“The new research, presented Monday at the American Heart Association’s annual meeting in Chicago, suggests women might not have to limit themselves to the one-drink-a-day guideline. A drink is defined as a 12-ounce beer, one ounce of hard alcohol, or five ounces of wine, which is often less than the typical serving in a wine goblet.

“Qi Sun, a Harvard medical instructor, looked at nearly 14,000 women who had survived to age 70. Dr. Sun said he found that 1,499 of the women were free of major diseases like cancer and heart disease and had no physical impairments or memory problems. He looked at the amount of drinking these women had done at midlife, or about age 58 on average. Women who reported having one to two drinks most days of the week had a 28% increase in the chance of “successfully surviving” to at least age 70 compared with non-drinkers. Like other studies, Dr. Sun found women drinking most days of the week were more likely to be healthier than women who drank one or two days a week.”

1 Comment

Posted by on November 17, 2010 in Food Reads, Wine


iPads in Restaurants: Hot and Trendy, and Apparently Very Effective

iPad wine lists are the hot new thing in the wine/restaurant world right now. A recent New York Times article focuses on several restaurants that allow diners to select their wines from an iPad. I recently took a couple of friends to Barbacco in San Francisco, and lo and behold, we got to select our wine from the iPads. Since none of us are iPad owners, we were particularly delighted to play with the fabulous, sleek tablets. And yes, we ordered wine.

My friends wondered if it was really cost effective for restaurants to offer wine lists on iPads. After all, tipsy people, liquid and electronics usually don’t mix. But according to this little article in Gizmodo, people are wowed by the gadgets and are more likely to order. But it’s not the fancy technology, they assert: they’re more likely to splurge because they have a chance to read reviews:

In just two weeks, Bone’s – Atlanta’s most famous steakhouse – sold 11 per cent more wine than in the three weeks previous to the iPad introduction. Like Bone’s, many restaurants around the world are having the same experience. Everyone using iPad wine lists are having big sales jumps. It’s not the novelty factor, owners and clients say. The reason is simple and logical: reviews.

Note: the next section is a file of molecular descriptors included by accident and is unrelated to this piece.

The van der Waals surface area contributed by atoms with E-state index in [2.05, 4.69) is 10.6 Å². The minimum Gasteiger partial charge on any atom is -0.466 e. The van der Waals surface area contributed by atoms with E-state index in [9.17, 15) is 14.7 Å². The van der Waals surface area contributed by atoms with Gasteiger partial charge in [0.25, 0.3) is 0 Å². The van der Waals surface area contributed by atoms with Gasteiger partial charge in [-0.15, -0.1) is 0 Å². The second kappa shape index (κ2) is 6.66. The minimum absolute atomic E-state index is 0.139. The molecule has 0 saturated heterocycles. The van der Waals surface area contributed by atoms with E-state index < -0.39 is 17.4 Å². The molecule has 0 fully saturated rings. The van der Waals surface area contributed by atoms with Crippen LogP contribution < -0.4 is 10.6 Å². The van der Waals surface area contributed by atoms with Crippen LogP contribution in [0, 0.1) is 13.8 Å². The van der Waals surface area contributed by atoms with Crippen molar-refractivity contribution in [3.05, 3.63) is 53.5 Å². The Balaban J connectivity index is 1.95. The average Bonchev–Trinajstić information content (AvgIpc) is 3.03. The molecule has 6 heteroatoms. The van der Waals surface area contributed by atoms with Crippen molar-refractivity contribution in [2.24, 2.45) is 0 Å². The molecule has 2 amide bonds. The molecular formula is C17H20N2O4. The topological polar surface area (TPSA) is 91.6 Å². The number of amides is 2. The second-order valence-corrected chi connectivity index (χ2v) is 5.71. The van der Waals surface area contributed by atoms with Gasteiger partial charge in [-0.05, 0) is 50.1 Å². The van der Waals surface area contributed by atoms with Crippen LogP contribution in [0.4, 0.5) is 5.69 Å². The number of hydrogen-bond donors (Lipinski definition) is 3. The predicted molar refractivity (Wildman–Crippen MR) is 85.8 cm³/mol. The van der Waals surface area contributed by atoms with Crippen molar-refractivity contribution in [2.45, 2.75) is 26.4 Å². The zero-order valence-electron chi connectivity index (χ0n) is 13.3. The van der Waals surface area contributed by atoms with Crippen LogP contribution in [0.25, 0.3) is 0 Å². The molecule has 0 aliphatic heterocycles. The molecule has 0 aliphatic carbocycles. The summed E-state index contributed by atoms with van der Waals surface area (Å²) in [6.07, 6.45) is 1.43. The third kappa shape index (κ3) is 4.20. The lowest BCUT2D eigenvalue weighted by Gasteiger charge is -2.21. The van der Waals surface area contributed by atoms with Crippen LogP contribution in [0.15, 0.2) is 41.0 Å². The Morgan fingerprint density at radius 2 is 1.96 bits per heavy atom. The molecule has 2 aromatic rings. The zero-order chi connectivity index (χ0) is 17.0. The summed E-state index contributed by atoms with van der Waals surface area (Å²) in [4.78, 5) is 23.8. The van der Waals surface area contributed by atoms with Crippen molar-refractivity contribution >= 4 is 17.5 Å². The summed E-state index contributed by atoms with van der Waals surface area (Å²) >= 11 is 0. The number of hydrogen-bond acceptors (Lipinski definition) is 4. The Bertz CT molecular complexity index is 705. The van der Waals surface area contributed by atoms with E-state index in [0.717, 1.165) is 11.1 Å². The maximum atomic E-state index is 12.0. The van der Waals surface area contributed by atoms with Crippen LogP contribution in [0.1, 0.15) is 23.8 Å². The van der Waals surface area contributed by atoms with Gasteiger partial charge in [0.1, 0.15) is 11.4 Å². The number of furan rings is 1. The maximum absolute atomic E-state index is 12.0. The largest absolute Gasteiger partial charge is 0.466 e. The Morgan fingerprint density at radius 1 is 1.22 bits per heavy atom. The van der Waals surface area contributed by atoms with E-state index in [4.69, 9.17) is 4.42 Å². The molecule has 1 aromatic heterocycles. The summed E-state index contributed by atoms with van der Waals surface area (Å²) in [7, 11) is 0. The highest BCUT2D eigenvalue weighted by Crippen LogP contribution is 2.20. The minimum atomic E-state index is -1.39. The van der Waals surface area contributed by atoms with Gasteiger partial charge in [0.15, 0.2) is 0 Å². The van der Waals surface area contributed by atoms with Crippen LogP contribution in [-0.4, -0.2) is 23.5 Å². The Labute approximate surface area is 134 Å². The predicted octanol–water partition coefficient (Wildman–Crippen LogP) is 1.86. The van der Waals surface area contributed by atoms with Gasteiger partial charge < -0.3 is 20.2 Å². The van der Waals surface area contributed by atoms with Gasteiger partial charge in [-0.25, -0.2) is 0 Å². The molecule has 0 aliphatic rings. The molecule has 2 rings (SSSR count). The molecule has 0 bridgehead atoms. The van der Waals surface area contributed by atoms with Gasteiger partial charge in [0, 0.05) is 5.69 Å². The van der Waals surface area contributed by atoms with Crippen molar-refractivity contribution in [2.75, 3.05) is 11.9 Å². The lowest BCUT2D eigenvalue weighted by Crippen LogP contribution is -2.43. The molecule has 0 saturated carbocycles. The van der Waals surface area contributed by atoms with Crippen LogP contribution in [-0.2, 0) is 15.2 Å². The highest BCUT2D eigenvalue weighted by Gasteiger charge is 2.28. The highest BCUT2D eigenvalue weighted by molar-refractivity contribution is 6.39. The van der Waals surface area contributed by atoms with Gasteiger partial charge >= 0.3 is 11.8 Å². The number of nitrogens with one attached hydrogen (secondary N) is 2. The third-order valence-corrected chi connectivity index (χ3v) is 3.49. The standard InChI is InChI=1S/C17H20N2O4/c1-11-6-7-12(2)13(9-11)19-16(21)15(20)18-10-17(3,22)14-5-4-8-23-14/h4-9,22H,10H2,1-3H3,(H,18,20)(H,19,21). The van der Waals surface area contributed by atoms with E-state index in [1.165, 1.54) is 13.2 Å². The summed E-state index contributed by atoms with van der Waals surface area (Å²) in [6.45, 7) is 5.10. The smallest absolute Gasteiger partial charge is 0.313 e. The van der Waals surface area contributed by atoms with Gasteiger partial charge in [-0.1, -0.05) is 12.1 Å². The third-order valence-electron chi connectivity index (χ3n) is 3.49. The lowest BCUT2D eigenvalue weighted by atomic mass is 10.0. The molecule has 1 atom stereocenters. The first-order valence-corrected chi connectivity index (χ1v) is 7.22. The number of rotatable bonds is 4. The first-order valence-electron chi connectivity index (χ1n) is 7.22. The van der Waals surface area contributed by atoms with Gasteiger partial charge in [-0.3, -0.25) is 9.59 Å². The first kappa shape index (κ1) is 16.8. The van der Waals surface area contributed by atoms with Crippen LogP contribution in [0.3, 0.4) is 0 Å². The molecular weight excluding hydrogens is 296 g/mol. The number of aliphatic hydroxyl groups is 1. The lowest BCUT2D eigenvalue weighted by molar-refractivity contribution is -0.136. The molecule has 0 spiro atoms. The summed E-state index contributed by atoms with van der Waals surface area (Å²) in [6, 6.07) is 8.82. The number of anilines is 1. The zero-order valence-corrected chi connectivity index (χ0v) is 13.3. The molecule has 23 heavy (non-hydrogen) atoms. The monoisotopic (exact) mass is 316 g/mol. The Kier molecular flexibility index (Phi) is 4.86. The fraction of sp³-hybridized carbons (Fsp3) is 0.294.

I don’t always agree with wine reviewers, but when you don’t have much information about a wine, the truth is that you’re probably going to rely on something that can help you choose a wine. So you find a great Robert Parker or James Laube review, and bam, you’re sold.

Leave a comment

Posted by on September 22, 2010 in Restaurant Buzz, Wine


Ninth Circuit Court sides with wine wholesalers; consumers lose

The Ninth Circuit court decided yesterday that an Arizona law allowing only wineries that make fewer than 20,000 cases to ship directly to consumers and retailers was not unconstitutional. The result is that wineries who make 20,001 or more cases must go through the infamous three-tier system, adding layers of middlemen and making it more difficult for consumers to get their hands on wines that distributors don’t want to represent.

Why is this so bad? After all, distributors often help wineries sell their product around a state and do the bear’s share of the sales and marketing work for the winery, according to most distributors you talk to.

Or do they? when I worked for a small winery, I cannot tell you how difficult it was to get the attention of the large distributors. We would schedule a market trip to let’s say, Palm Beach, and I would go around with three or four separate sales reps selling the wine at different restaurants and retailers. In Florida, we were working with Southern Wine & Spirits, the behemoth of distributors. While some sales reps were great, I worked with some people who basically had me doing all the work. Oh, and they were getting an extra commission if I sold the wine. The moment I left, the distributor’s sales reps forgot all about our winery. We couldn’t give them the attention (read: incentives) that giant companies like Diageo and Constellation could give them.

Would our tiny winery have been better off selling to consumers and retailers directly? Definitely. We could have courted small specialty shops and focused on shipping directly to them, without having to go through the giant distributor, who didn’t really care about us because we were small.

Even better, consumers who came out to Sonoma to visit us could have signed up for our wine club and had wine shipped directly to their home. But under certain state laws, wineries cannot ship directly to consumers.

And in this economy, distributors simply do not want to take on new brands, big or small. So it makes it tough for someone launching a new wine brand to get representation, no matter how many cases you produce.